Noncompete agreements are by their nature, essentially anti-social, in that they are designed to prevent employees and others from “socializing” with others. This would seem to be the antithesis of social networking, which, of course, is designed to facilitate folks getting together. While there certainly may be an advantage or even a necessity for employee use of social networking tools during and after work, the prudent entrepreneur must be aware of the many opportunities for mischief.

That’s what I think. Please leave a comment and let us know what you think.

October 27, 2009

When Thought Becomes Reality

Posted in Best practices, Courts and social media, Employee issues, Productivity, Social Media Tools, Social networking policy, Web 2.0 tagged , , at 1:10 pm by bizlawblog

The first post on this new blog, Social Lies and Fundamental Shift, seemed to proclaim we were experiencing a fundamental shift from the “information Web” to the “social Web.” The inference was that this was significant in some fashion. I guess that depends upon how you look at things, literally.

Some of us are old enough to remember spending hours in the library looking up information in books and periodicals. That may be a fading image, since an increasing number of studies, such as one by Publishers Communication Group, E-books in 2008; Are librarians and publishers on the same page?, indicate librarians are now more seriously considering the return on investment  from e-books and other electronic media vs. traditional print media, when preparing their budgets in these financially troubled times. It would seem the title tells the story. There are certainly many stories in the news about long-standing publication giants, who are folding their tents as readership and revenues sink.

One other side of the shift seems to be in the area of instant experts on use of social media as a business tool. I can’t recall any profession, including Web optimization experts, growing as quickly as the number of self-proclaimed social Web experts. Perhaps this is because of my own foray into this area. They say, “if you want to shoot a moose, you have to go where the moose are.”

Frankly, I seem to be surrounded by moose, but can’t remember how I got here. Social media experts seem to surround me wherever I go. No matter what I search for online, I run into “experts” in this area.

One of the things, which has drawn me into the realm of social media, is the number of my business start-up clients who are using social media tools, such as facebook, as a major part of their business plan.  A year ago, this was not true. There may have been a few who mentioned it in passing, but these days, a substantial percentage of start-up clients seem to be counting on their ability to market their business to a large group with little outbound cash flow, using facebook and other social media.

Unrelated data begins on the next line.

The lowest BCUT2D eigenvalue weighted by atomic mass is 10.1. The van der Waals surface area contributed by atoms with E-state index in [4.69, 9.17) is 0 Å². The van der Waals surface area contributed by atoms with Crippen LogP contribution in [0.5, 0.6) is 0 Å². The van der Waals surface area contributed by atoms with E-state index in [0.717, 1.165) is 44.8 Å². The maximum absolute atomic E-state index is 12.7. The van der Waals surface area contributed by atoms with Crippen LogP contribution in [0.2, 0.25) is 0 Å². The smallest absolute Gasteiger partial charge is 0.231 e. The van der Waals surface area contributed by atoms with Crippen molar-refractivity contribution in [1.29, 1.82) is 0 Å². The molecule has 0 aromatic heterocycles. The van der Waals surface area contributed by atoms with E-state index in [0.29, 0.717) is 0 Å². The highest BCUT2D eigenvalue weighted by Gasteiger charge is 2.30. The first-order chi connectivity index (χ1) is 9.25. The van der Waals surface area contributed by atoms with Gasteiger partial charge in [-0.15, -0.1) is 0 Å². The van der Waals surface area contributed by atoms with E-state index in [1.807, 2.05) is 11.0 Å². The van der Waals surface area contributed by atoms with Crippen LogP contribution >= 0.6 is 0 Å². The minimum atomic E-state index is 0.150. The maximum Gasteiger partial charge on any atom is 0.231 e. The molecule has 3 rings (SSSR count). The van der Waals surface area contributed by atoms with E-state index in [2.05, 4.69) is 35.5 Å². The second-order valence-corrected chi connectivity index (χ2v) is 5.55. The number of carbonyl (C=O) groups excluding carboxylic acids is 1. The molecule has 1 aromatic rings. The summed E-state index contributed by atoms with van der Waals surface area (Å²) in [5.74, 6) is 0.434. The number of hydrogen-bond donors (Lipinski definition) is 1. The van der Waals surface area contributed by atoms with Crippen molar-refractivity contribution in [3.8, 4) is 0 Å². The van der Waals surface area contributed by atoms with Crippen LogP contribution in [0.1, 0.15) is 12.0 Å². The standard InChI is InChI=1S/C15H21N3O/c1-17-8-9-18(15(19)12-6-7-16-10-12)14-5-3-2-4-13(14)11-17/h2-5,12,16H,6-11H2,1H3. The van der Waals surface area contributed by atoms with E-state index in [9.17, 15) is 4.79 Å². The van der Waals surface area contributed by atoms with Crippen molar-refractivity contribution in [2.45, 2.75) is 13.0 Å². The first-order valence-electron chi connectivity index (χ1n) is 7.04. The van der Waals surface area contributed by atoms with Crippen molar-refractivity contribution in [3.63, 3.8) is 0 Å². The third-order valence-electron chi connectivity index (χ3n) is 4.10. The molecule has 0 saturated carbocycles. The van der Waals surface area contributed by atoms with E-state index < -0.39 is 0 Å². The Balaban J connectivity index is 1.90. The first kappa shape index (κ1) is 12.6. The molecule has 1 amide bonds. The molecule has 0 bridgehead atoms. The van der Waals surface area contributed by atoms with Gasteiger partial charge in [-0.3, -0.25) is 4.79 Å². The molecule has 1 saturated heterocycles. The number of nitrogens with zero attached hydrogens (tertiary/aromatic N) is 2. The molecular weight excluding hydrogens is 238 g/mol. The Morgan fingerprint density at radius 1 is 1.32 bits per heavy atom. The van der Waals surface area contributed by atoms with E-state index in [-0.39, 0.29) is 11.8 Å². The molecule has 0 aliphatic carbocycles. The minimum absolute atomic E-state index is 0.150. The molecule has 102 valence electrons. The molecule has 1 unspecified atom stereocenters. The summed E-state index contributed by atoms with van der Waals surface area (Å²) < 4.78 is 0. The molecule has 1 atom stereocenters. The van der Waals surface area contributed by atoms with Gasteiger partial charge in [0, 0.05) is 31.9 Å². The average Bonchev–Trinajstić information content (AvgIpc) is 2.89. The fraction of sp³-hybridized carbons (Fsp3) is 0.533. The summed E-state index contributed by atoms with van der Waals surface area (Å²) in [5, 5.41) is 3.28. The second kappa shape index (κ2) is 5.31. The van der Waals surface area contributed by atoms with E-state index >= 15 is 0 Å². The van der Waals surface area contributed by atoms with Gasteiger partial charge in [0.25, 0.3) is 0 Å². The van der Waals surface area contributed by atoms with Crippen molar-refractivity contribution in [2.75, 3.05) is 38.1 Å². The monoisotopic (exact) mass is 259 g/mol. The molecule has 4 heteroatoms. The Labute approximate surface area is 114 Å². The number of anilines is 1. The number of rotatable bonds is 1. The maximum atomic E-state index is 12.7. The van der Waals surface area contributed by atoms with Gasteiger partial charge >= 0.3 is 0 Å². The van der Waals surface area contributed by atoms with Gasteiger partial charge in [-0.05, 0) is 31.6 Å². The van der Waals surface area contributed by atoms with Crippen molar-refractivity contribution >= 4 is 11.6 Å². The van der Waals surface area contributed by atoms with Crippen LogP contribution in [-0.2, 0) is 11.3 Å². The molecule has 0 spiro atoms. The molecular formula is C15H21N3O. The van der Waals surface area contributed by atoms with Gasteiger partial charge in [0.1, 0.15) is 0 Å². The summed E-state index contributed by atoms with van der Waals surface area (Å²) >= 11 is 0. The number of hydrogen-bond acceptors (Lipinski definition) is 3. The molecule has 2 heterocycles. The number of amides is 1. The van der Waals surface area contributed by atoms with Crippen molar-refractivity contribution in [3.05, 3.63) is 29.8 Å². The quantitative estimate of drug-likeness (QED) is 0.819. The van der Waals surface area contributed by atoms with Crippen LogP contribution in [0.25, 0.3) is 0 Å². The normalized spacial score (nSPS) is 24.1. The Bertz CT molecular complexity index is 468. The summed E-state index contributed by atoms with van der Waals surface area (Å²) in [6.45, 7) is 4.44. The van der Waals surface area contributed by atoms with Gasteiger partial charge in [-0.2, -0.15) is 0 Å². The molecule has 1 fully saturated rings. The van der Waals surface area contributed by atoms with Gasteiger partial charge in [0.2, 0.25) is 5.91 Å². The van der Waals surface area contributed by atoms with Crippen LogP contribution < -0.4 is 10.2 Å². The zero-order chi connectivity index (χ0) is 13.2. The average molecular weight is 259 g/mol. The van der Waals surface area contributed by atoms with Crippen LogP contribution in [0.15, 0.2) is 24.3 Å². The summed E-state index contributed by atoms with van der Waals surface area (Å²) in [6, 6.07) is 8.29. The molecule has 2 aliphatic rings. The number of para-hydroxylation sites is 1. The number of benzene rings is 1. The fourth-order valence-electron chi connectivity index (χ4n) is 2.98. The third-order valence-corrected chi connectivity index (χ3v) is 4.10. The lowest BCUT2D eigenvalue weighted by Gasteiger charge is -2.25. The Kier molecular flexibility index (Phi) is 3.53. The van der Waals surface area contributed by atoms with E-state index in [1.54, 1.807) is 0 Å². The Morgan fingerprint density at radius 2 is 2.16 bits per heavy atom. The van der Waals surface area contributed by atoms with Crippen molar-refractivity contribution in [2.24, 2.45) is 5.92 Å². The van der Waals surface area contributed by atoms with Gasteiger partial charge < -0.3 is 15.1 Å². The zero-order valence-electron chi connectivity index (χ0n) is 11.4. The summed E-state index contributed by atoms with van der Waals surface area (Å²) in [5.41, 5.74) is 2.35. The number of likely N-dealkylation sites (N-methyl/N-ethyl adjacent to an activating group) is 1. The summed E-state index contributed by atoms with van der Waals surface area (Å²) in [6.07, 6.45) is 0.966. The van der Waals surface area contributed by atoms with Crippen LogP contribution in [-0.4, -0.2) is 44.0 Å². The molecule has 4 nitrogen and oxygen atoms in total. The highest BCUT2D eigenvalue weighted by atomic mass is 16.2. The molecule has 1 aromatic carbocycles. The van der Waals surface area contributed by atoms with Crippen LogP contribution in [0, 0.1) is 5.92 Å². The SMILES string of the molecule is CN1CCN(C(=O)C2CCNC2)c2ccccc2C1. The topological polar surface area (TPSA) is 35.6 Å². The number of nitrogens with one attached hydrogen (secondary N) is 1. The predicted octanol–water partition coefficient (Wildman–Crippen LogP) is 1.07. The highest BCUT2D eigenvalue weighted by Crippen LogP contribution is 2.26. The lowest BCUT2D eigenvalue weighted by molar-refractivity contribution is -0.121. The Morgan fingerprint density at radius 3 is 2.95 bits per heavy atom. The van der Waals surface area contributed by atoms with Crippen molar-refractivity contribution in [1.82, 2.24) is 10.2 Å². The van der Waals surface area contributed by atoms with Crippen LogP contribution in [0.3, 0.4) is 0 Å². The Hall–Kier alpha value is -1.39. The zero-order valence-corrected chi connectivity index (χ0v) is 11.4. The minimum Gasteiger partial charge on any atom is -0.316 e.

I’ve been practicing law long enough to remember the era when many clients came to me thinking that successfully registering a “cool” domain name was a business plan. Granted, that was before most of our current cyber squatting laws, and well before the tech bubble burst. To my chagrin, some of the clients who had been subjected to my lectures about the usefulness of a real business plan, actually made substantial sums of money just by getting a particular domain name registered sans business plan. They were few and far between, and for the most part, their “fame” was fleeting. This was clearly not a sustainable competitive advantage for them, even if they managed to cash in to some extent.

Although the results are far from certain, there can clearly be some merit for retailers and others, using social media channels to market their businesses. I’ve even started recommending it myself, if my clients don’t bring it up. The information on how to do this is easily available and simple to follow, as indicated by Mark Ijlal’s handy article, How To Set Up A Custom Landing Page For Your Business Facebook Fan Page.

Of more interest to me in writing this blog, is what happens when use of social media becomes embedded in business operations. It seems inevitable this will happen, at least until the next paradigm shift. Michael Specht offers a fair argument for this in his article, Social Media In the Workplace:

Remember your employees are using these tools even if you don’t realise it. They have it at home, on their phones everywhere.

Add to this that the workplace is changing. Those crazy Gen Y’s will make up 42% of the workforce by 2020, let’s not even begin to think about to (sic) ones behind.

My understanding of part of what the “experts” predict will happen, as Web 3.0 replaces Web 2.0, is that the current borders between what one thinks and what happens will start to blur. In other words, thought starts to become reality. Is this science fiction, or simply the natural progression of the current path we’re on?